"Hal E. Fulton" <hfulton / austin.rr.com> writes:

> However, what we use here (email, ordinary text
> files, etc.) is not typography, nor do we have any 
> way of rendering it as such (other than the system
> many people use of substituting a backtick for a
> left single quote and a single quote for a right
> single quote).

Except the documents _are_ being rendered typographically as well -
the same source is used for pdf output and for html output (it fact in 
the case of the reference pages the same source is actually being
directly typeset). I can't think of a reliable way of changing
backticks to single quotes automatically.

> Notice that in a "real" typeset book, a quote (single or
> double) leans toward the thing being quoted. But the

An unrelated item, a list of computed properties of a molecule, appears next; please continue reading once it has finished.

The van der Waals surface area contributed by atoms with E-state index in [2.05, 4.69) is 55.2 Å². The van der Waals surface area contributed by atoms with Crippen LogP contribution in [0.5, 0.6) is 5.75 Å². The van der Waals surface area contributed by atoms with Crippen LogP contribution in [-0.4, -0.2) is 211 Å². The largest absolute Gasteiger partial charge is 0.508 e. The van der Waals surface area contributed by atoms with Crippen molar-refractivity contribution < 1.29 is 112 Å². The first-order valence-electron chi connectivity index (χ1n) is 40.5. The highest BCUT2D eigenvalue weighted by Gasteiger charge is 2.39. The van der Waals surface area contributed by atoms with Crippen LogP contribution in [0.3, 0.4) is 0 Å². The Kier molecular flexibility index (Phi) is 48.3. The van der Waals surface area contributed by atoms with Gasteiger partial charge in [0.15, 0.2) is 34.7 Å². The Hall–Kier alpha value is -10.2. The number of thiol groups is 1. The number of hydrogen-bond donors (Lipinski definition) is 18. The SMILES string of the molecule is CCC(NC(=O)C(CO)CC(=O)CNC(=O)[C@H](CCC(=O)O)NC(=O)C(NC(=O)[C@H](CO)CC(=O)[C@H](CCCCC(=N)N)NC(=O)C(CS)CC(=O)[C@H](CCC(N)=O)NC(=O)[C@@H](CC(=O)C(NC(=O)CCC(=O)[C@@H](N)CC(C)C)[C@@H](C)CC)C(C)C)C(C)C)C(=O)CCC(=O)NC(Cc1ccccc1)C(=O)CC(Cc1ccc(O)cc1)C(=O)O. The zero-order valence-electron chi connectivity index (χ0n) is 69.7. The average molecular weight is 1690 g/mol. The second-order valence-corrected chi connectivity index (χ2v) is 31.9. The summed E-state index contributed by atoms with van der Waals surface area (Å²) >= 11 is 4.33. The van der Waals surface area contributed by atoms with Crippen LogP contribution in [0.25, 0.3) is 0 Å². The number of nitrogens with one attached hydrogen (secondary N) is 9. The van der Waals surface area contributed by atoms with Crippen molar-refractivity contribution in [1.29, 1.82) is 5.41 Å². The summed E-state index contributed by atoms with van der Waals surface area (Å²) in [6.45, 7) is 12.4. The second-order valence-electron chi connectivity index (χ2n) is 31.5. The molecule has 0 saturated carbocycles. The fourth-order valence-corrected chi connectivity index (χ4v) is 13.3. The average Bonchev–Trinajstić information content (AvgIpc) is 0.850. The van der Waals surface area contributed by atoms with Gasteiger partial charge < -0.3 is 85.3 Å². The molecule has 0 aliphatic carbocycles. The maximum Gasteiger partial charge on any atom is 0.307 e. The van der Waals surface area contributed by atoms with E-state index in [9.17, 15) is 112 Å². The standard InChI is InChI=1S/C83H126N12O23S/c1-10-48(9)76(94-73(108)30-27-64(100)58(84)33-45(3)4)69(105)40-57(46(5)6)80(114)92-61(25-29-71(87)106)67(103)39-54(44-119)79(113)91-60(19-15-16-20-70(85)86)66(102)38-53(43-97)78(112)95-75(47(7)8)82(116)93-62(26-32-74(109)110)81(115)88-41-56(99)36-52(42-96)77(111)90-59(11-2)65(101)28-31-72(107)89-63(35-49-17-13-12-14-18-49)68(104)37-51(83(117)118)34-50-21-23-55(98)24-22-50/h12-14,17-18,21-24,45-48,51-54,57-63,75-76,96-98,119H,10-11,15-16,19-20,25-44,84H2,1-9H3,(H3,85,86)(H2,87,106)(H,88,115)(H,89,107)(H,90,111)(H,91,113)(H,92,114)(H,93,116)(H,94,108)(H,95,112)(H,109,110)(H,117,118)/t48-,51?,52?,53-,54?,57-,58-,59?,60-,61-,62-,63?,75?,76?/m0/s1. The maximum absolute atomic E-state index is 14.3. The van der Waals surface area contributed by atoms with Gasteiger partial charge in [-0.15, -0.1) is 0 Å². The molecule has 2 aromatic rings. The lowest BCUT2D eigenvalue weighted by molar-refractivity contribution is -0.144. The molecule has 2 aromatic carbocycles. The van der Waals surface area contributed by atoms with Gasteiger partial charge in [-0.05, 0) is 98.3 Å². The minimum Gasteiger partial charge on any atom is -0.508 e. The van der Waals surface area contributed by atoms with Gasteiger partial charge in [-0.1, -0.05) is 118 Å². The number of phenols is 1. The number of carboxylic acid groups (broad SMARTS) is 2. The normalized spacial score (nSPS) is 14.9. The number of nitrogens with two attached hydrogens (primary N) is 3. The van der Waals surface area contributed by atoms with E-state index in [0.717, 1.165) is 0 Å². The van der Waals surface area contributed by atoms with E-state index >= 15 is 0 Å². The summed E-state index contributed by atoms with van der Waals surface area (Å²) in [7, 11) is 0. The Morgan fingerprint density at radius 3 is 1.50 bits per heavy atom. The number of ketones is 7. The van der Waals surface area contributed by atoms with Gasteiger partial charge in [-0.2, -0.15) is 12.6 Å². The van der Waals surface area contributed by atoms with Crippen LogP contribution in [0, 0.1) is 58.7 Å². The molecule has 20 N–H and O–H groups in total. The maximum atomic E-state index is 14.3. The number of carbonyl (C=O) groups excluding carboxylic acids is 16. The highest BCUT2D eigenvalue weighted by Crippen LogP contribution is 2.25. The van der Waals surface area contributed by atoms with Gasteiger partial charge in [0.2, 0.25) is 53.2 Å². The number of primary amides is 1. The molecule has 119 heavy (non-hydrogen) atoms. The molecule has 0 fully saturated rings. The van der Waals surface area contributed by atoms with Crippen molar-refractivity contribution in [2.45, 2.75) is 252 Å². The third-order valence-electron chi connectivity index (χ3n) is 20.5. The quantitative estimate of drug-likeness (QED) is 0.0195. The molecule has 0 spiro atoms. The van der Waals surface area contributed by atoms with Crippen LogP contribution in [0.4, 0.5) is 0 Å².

> single and double quotes that we use are vertical (" ')
> showing that they serve as both left- and right-hand 
> quotes.

From that I'd guess you're a Windows user. I just popped over to my NT 
box, and you're right, the ` and ' are not symmetrical there. On my
Linux box under X, however, they make a perfectly matched pair, just
as they would when typeset.

I wonder if there's a Windows codepage that represents the ` and '
characters better?

> But I don't believe there is a typing teacher (or a book or 
> magazine publisher) who actually condones this, much less
> teaches it. Go look it up in the _Chicago Manual of Style_ or
> in any publisher's manuscript guidelines, and please correct
> me if I am wrong.

Well... you'll find many examples in the CMoS that _do_ differentiate
open and closed quotes, both single and double. In fact, in any book
you pick up, you'll see the same differentiation. The problem isn't
the convention. The problem is that Windows fonts fail to represent `
and ' as paired characters. Go figure...

Dave